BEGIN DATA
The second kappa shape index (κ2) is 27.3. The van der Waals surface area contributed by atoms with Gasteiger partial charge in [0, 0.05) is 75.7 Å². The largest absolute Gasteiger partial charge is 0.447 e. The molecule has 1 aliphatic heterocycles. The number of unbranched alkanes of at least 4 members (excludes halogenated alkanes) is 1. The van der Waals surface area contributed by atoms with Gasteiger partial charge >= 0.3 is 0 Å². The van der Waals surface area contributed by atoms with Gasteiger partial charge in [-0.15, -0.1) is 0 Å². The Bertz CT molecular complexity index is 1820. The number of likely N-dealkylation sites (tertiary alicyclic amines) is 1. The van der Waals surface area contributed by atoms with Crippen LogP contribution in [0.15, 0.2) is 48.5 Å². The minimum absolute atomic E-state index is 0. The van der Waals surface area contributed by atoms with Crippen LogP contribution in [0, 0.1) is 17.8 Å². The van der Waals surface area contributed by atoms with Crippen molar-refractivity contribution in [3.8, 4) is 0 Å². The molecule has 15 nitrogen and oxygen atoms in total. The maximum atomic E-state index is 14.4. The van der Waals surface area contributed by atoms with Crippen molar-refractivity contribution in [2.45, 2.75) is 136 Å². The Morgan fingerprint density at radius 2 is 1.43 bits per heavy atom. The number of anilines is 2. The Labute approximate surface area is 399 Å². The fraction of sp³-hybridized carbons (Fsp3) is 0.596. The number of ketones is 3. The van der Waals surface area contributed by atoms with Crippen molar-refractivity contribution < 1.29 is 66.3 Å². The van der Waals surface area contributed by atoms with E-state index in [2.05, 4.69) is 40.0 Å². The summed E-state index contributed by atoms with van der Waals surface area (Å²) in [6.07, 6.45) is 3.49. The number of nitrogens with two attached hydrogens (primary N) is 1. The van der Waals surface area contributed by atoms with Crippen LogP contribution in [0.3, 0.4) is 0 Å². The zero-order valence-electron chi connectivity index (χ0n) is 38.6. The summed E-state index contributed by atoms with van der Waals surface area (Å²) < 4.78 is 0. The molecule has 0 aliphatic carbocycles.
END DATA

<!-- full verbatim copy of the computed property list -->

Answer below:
The second kappa shape index (κ2) is 27.3. The van der Waals surface area contributed by atoms with Gasteiger partial charge in [0, 0.05) is 75.7 Å². The largest absolute Gasteiger partial charge is 0.447 e. The molecule has 1 aliphatic heterocycles. The number of unbranched alkanes of at least 4 members (excludes halogenated alkanes) is 1. The van der Waals surface area contributed by atoms with Gasteiger partial charge >= 0.3 is 0 Å². The van der Waals surface area contributed by atoms with Gasteiger partial charge in [-0.15, -0.1) is 0 Å². The Bertz CT molecular complexity index is 1820. The number of likely N-dealkylation sites (tertiary alicyclic amines) is 1. The van der Waals surface area contributed by atoms with Crippen LogP contribution in [0.15, 0.2) is 48.5 Å². The minimum absolute atomic E-state index is 0. The van der Waals surface area contributed by atoms with Crippen LogP contribution in [0, 0.1) is 17.8 Å². The van der Waals surface area contributed by atoms with Crippen molar-refractivity contribution in [3.8, 4) is 0 Å². The molecule has 15 nitrogen and oxygen atoms in total. The maximum atomic E-state index is 14.4. The van der Waals surface area contributed by atoms with Crippen molar-refractivity contribution in [2.45, 2.75) is 136 Å². The Morgan fingerprint density at radius 2 is 1.43 bits per heavy atom. The number of anilines is 2. The Labute approximate surface area is 399 Å². The fraction of sp³-hybridized carbons (Fsp3) is 0.596. The number of ketones is 3. The van der Waals surface area contributed by atoms with Crippen molar-refractivity contribution < 1.29 is 66.3 Å². The van der Waals surface area contributed by atoms with E-state index in [2.05, 4.69) is 40.0 Å². The summed E-state index contributed by atoms with van der Waals surface area (Å²) in [6.07, 6.45) is 3.49. The number of nitrogens with two attached hydrogens (primary N) is 1. The van der Waals surface area contributed by atoms with Crippen LogP contribution in [0.3, 0.4) is 0 Å². The zero-order valence-electron chi connectivity index (χ0n) is 38.6. The summed E-state index contributed by atoms with van der Waals surface area (Å²) < 4.78 is 0. The molecule has 0 aliphatic carbocycles.